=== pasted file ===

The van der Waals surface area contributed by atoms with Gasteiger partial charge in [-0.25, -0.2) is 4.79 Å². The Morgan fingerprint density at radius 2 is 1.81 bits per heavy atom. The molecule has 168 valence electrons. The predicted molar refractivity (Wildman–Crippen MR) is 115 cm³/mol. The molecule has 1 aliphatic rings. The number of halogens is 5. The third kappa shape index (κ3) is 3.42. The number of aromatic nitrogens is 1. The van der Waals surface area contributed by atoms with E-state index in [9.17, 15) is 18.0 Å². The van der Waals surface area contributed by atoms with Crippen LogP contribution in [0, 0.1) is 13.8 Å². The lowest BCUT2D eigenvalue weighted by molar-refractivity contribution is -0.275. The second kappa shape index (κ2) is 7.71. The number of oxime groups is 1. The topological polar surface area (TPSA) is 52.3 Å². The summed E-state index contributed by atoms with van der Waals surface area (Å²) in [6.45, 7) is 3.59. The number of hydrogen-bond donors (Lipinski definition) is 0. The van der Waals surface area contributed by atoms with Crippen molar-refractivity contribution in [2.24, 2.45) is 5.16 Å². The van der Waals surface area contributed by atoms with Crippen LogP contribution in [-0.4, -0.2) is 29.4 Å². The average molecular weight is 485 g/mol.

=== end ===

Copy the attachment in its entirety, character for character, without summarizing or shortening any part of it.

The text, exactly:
The van der Waals surface area contributed by atoms with Gasteiger partial charge in [-0.25, -0.2) is 4.79 Å². The Morgan fingerprint density at radius 2 is 1.81 bits per heavy atom. The molecule has 168 valence electrons. The predicted molar refractivity (Wildman–Crippen MR) is 115 cm³/mol. The molecule has 1 aliphatic rings. The number of halogens is 5. The third kappa shape index (κ3) is 3.42. The number of aromatic nitrogens is 1. The van der Waals surface area contributed by atoms with E-state index in [9.17, 15) is 18.0 Å². The van der Waals surface area contributed by atoms with Crippen LogP contribution in [0, 0.1) is 13.8 Å². The lowest BCUT2D eigenvalue weighted by molar-refractivity contribution is -0.275. The second kappa shape index (κ2) is 7.71. The number of oxime groups is 1. The topological polar surface area (TPSA) is 52.3 Å². The summed E-state index contributed by atoms with van der Waals surface area (Å²) in [6.45, 7) is 3.59. The number of hydrogen-bond donors (Lipinski definition) is 0. The van der Waals surface area contributed by atoms with Crippen molar-refractivity contribution in [2.24, 2.45) is 5.16 Å². The van der Waals surface area contributed by atoms with Crippen LogP contribution in [-0.4, -0.2) is 29.4 Å². The average molecular weight is 485 g/mol.